The fact that the system can be upgraded with new firmware does present some intriguing possibilities for the future. Hopefully, we may see additional support for more USB controllers other than the bundled joystick along with improved functionality and extra features added.

As many people have already pointed out, the “keyboard” is non-functioning, which for a device like this is not really an issue as it primarily is aimed at people playing games. A “virtual” keyboard can be used with a press of a button on the joystick but if that is not enough, any USB keyboard can be plugged in and will work as expected. Combining a real keyboard and the built-in “Basic” mode will give a perfectly usable C64 that can be programmed just like the real thing.

So far it seems that we are onto a winner with the TheC64 Mini…good presentation, quality packaging, easy to use, (almost) ready to use out the box and some great games. Can this be too good to be true? Well, not quite. There are some issues that are evident.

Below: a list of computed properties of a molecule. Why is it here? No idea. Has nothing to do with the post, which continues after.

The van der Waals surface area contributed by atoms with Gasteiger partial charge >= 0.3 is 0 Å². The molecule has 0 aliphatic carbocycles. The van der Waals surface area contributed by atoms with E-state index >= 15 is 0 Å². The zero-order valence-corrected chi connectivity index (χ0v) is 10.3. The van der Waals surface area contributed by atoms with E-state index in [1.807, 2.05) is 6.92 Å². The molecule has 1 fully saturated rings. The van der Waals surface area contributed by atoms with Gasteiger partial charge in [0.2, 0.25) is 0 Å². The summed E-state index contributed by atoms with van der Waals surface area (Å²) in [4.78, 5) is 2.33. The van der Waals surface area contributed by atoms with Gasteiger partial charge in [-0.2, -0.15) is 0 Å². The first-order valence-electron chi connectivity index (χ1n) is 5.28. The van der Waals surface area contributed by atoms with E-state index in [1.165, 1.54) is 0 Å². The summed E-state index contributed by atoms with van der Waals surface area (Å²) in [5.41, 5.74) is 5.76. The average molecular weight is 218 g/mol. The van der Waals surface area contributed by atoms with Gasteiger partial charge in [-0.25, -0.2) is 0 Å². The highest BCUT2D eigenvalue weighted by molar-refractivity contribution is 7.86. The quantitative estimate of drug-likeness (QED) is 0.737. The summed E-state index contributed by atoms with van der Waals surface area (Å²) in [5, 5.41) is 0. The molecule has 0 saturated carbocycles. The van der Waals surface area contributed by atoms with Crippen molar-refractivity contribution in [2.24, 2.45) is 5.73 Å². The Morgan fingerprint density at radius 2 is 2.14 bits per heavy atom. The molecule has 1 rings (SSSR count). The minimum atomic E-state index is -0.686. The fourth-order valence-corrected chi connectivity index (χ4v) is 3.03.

My biggest issue with the system is lag. This is to be expected to some degree and it is noticeable on some titles more than others. Friends who have the system reported the game Bounder to be almost unplayable and Monty on the Run to be impossible. In my own tests, I founder Bounder to be fine and Monty on the Run to have lag but wasn’t an issue until I found a jump that needed perfect timing. I just could not get Monty to jump when I wanted.